# Must every year have at least one Friday which is on the 13th?

1. Aug 5, 2006

### Harmony

Question:
Must every year have at least one Friday which is on the 13th?

By listing out all the dates, I found that for any year, day 1st-7th must appear at least once for the the first Friday of the months. Hence, there must be at least a month which the first Friday is on the 6th. Thus, I deduce that every year must have at least one Friday which is on the 13th.

But how do I prove it mathematically? Does the dates form sequence? Is calculus needed for this question?

2. Aug 5, 2006

### HallsofIvy

What you did sounds like a perfectly good mathematics proof!

(Did you do this for both leap years and non-leap years?)

3. Aug 6, 2006

### Harmony

I do that for leap years and non-leap years. But how do I prove it through calculus or anything mathematical?

4. Aug 6, 2006

### Office_Shredder

Staff Emeritus
You just did I thought

5. Aug 6, 2006

### StatusX

Math is ultimately just logic. Not all kinds of math involve numbers or equations.

6. Aug 6, 2006

### pallidin

Here's something I found. The entire article is even more interesting.
Source:http://www.aug.edu/dvskel/Beveridge2003.htm [Broken]

There are fourteen possible calendars in the Gregorian system. One for January 1st falling on each of the seven days of the week in a standard 365 day year and one for January 1st falling on each of the seven days during a leap year. However, because of the interaction between the seven-day week and the four-year leap year cycle, the calendar must go through a 28-year period before returning to its starting place.

The number 365 is congruent to 1 modulo 7. In other words, there is a remainder of 1 when 365 is divided by 7. This causes the calendar to shift forward by one day each year. For instance, if January 1st is on Sunday during a non-leap year, it will fall on a Monday the following year. Without leap years, each date on the calendar would move forward one day per year and so would fall on a particular day every seven years. However, every four years, a leap year of 366 days causes each date to be pushed ahead two days, as 366 is congruent to 2 modulo 7 [see Table 1]. This irregularity is what causes the 28-year cycle of calendars, 28 being the least common multiple of 4 and 7.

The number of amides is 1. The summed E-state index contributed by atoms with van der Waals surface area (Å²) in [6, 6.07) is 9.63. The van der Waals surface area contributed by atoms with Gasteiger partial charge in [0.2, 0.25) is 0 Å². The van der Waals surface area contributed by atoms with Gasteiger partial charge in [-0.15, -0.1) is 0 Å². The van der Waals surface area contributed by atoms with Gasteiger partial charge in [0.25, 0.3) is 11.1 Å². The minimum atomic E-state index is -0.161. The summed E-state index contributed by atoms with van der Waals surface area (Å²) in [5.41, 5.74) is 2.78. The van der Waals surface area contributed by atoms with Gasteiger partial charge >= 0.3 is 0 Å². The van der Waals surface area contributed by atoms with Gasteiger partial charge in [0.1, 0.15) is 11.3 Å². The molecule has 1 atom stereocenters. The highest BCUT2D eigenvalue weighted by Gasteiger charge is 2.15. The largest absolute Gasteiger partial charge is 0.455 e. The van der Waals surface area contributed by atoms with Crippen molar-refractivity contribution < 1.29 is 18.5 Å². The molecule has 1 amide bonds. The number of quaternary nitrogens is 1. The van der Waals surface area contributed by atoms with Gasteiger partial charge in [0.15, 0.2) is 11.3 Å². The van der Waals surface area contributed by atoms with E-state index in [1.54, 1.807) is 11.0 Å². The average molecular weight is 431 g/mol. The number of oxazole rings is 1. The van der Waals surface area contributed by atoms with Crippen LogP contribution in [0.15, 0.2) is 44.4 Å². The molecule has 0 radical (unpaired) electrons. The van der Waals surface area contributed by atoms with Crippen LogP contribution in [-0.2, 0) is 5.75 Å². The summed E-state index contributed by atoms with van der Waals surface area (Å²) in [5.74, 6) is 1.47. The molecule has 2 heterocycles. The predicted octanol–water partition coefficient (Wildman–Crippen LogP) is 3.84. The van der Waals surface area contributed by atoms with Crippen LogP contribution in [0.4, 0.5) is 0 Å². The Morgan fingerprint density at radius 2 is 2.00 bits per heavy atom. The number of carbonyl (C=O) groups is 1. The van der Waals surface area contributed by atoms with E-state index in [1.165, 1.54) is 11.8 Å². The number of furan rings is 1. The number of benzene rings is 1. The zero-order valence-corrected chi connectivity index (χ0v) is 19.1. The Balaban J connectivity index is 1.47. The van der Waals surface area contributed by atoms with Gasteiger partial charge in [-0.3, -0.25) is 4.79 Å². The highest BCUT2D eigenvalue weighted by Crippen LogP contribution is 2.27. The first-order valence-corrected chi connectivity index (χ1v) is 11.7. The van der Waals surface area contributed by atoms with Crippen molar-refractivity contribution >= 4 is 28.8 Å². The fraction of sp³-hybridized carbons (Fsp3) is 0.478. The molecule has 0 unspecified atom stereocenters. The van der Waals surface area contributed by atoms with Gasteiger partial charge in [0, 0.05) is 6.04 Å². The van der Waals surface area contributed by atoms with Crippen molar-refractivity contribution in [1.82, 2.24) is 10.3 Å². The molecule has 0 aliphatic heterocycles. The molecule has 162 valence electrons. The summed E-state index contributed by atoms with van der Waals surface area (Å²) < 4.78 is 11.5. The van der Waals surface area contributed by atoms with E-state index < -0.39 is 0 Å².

Now the occurrences of Friday the 13th begin to make more sense. The examination of several years time will produce no pattern as the sequence of calendars repeats only once every 28 years. However, this does not take into account the Gregorian adjustment to the leap years, for three out of every four century years are not leap years. If we go back to the last century year before 2000 that was a leap year, an interesting pattern will emerge. The year 1600 was a leap year and occurred 18 years after the first countries began to adopt the Gregorian calendar, which makes it a convenient reference point. So, beginning in 1600, the calendar would progress through three 28-year periods before coming upon an irregularity.

The year 1700 would normally be a leap year and would keep the 28-year period running smoothly. Instead, what happens is that in the middle of the 28-year period there occurs the year 1700, which should be a leap year, but by the Gregorian adjustment is not. This causes the previous 12 calendars to repeat and so the pattern is not resumed until 12 years later, which causes the 28-year period to stretch to 40 years[see Table 2].

Last edited by a moderator: May 2, 2017
7. Aug 6, 2006

### GeoMike

I'm a novice when it comes to proofs, but if you want to put your reasoning into more mathematical terms, then how about the following:

If you add 13 to the number of days in each previous month (starting with 0 for January) you get the number of days after the beginning of the year that the thirteenth of each month falls on:

13 (jan)
44 (feb)
72 (mar)
103 (apr)
133 (may)
164 (jun)
194 (jul)
225 (aug)
256 (sep)
286 (oct)
317 (nov)
347 (dec)

Now take the modulus of each number with 7 (for the weekly cycles):

6 (jan)
2 (feb)
2 (mar)
5 (apr)
0 (may)
3 (jun)
5 (jul)
1 (aug)
4 (sep)
6 (oct)
2 (nov)
4 (dec)

The list above gives the day of the week (based on the first day of the year = 0) that the 13th of each month falls on.
For example, if the year starts on a Wednesday then Wednesday = 0, Tuesday = 1, Thursday = 2, etc.
So in a non-leap year beginning on Wednesday, July 13 is a Sunday.
From the list above you can see that every day of the week (0-6) is represented at least once (regardless of which day of the week is "day zero").

For leap years the first list and the second list are both offset by +1 after February:
13 (jan)
44 (feb)
73 (mar)
104 (apr)
134 (may)
165 (jun)
195 (jul)
226 (aug)
257 (sep)
287 (oct)
318 (nov)
348 (dec)

And:
6 (jan)
2 (feb)
3 (mar)
6 (apr)
1 (may)
4 (jun)
6 (jul)
2 (aug)
5 (sep)
0 (oct)
3 (nov)
5 (dec)

Again, each day of the week is represented at least once.
So, during any year, leap or non-leap, the thirteenth will fall on a Friday at least once (and every other day of the week at least once).

Assuming my numbers and logic are correct of course...
-GeoMike-

Last edited: Aug 6, 2006